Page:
A second group of ten Afghan women, recipients of the European Union-funded scholarships, came to Kazakhstan for further training, the regional OSCE press service announced on December 9th.
Students begin their academic journey with online English courses at Almaty Management University (AlmaU) language school. Upon successful graduation, they will enroll in one of the best universities in Kazakhstan – the Kazakh-British Technical University – to study mining.
“The project runs under a EUR 2 million grant from the EU to support Afghan women in their pursuit of higher education. In total, by 2025, 50 Afghan women will receive higher, technical and professional training at various universities in Kazakhstan and Uzbekistan, ”said the OSCE. “The empowerment of women through education has tremendous personal and economic implications as it provides an opportunity to realize a person’s potential and ability to contribute to their communities after returning to Afghanistan,” he added.
“Women are central to economic growth and sustainable development, and their economic empowerment is critical to a country’s progress. According to the new EU strategy for Central Asia, it is in the common interest of the EU and the Central Asian states to intensify cooperation to promote peace and stability in Afghanistan. In other words, without a peaceful Afghanistan there will be no prosperous Central Asia. Linking Afghanistan, Kazakhstan and Uzbekistan through an “educational bridge” strengthens the social and economic links between them, thus helping to address security challenges and helping to ensure a more peaceful and prosperous future for the region, the press service quoted the EU Ambassador to Kazakhstan Sven-Olov Carlsson.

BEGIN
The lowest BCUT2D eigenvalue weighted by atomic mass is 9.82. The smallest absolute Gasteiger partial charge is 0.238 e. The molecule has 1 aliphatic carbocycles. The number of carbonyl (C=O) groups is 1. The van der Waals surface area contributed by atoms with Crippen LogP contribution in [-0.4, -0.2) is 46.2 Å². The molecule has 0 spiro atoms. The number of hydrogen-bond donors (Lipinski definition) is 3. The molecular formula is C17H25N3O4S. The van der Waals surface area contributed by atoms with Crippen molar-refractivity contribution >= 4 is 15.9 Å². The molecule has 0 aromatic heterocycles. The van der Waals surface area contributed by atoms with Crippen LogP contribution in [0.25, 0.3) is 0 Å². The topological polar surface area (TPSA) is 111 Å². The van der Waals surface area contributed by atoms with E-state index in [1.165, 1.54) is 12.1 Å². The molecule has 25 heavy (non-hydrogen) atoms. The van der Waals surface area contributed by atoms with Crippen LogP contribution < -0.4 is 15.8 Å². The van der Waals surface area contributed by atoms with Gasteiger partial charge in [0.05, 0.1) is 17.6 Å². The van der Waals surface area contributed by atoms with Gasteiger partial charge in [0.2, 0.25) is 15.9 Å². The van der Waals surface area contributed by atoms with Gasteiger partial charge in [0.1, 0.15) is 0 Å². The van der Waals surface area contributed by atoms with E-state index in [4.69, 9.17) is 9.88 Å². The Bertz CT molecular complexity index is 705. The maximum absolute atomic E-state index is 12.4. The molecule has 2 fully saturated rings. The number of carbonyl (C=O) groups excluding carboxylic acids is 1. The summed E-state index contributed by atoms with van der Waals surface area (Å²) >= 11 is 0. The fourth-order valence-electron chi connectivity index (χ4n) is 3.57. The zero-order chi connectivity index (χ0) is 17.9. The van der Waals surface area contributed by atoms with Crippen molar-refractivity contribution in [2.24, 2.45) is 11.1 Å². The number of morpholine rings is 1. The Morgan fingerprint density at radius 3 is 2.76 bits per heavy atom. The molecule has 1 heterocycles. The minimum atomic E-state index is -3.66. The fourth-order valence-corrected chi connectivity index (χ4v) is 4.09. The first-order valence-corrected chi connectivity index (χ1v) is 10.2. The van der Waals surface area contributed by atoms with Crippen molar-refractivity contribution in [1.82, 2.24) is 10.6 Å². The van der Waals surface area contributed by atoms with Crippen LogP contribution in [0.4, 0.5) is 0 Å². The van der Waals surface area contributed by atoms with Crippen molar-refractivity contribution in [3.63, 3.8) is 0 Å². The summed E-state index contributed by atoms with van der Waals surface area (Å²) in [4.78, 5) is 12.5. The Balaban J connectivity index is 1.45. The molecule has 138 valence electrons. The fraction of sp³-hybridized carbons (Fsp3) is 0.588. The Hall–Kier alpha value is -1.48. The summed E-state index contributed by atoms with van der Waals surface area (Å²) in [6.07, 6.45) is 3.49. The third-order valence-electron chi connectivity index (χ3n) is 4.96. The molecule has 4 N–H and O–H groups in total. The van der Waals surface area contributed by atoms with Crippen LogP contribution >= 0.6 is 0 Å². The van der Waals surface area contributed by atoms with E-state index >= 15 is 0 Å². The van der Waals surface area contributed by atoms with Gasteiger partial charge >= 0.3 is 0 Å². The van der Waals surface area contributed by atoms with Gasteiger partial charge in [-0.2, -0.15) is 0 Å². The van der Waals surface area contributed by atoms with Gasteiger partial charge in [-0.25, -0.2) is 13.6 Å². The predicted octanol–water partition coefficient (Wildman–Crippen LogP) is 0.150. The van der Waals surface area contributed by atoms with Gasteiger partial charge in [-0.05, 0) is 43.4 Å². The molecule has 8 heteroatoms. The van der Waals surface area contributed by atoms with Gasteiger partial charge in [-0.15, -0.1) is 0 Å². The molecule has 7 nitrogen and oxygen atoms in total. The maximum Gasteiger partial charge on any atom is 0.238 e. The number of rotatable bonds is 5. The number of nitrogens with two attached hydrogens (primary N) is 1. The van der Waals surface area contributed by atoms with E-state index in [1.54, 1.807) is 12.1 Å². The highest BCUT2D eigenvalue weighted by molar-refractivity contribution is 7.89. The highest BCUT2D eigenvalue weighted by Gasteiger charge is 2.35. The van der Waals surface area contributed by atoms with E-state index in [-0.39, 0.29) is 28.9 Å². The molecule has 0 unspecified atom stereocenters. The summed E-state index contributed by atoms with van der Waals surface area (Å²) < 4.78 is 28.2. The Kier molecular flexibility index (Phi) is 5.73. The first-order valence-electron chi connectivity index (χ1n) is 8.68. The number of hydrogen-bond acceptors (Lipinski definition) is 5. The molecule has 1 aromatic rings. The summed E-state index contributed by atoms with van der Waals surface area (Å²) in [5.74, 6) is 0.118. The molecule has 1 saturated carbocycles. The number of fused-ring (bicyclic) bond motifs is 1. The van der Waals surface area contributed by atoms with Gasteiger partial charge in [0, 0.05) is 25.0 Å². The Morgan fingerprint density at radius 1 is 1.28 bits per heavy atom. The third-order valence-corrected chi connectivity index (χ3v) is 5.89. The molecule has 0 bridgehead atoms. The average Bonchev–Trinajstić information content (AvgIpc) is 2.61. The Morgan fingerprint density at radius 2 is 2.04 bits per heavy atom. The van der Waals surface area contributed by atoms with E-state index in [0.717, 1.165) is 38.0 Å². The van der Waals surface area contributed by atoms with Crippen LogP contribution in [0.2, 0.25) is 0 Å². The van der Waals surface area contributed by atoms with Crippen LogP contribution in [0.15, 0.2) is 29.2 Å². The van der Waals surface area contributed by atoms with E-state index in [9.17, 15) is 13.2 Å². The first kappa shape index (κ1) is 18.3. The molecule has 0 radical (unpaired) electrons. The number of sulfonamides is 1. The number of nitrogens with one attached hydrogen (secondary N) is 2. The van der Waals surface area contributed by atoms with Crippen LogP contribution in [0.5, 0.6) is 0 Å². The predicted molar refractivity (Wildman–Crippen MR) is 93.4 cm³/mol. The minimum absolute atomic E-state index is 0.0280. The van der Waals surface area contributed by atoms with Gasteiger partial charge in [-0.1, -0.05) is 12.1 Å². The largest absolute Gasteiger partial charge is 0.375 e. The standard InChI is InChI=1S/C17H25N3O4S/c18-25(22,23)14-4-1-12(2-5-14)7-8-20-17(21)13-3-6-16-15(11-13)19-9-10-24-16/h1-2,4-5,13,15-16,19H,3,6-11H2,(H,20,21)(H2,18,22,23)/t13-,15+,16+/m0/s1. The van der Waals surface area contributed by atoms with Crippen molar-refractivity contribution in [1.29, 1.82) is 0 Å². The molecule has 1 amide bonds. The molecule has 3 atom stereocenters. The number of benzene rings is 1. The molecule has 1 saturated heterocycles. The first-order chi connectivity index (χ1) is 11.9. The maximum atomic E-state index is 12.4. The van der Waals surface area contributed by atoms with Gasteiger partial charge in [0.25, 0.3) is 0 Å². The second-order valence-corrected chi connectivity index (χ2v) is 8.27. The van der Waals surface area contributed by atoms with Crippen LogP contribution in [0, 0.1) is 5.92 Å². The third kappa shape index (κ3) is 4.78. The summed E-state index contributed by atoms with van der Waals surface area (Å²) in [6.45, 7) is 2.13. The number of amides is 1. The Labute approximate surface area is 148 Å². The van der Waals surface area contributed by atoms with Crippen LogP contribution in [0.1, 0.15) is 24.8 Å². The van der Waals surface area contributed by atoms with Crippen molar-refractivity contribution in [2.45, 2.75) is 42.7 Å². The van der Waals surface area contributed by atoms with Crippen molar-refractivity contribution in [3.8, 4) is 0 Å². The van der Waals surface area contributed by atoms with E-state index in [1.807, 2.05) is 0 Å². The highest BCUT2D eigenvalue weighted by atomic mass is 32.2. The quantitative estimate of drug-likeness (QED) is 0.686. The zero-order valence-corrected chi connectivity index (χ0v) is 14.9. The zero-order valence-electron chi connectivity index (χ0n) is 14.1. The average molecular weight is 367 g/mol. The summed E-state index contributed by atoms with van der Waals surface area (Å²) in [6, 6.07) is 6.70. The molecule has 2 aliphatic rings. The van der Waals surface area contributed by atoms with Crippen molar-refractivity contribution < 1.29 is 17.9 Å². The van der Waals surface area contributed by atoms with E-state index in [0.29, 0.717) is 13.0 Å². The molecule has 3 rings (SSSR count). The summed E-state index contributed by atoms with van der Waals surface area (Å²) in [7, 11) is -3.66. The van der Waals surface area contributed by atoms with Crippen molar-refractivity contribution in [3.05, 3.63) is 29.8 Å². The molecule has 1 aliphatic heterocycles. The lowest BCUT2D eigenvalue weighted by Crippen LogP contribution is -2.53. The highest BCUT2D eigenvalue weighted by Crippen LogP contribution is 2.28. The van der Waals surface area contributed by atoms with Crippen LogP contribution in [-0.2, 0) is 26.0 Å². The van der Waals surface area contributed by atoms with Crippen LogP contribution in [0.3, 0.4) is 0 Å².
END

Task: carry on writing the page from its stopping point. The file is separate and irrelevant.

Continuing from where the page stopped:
The first group of 30 Afghan women came to Almaty in October 2019. You have successfully completed the language training and enrolled in Bachelor, Master and Technical and Professional Education (TVET) programs to study Agriculture, Finance and Mining at Satbayev University in Kazakhstan Technical University and Kazakh National Agrarian University. Due to COVID-19 restrictions, students are currently taking academic courses online.
Afghan women face disproportionate barriers to access to education and employment compared to their male counterparts. According to the UNDP 2019 Human Development Report, only 13 percent of all adult Afghan women have completed secondary education, while 37 percent of adult men have completed secondary education. Poverty, security issues, gender stereotypes and social norms are the main causes of limited access to education for Afghan women.
The United Nations Development Program (UNDP) in Kazakhstan is an implementing partner of the initiative. Yakup BerisThe Kazakhstan-based UNDP representative said: “UNDP in Kazakhstan is very proud to be part of this important joint initiative. We firmly believe that society cannot develop without the full and active participation of women. Empowering women by removing existing barriers and inequalities is essential for them to be equal to men and to contribute to their communities and economies. “
This summer the project was officially launched in Uzbekistan. Ten Afghan women became scholarship holders to study agriculture at the Education Center for the Training of Afghan Citizens in Termez (ECTAT). All 50 women have already been selected and are currently in various stages of education in Kazakhstan and Uzbekistan.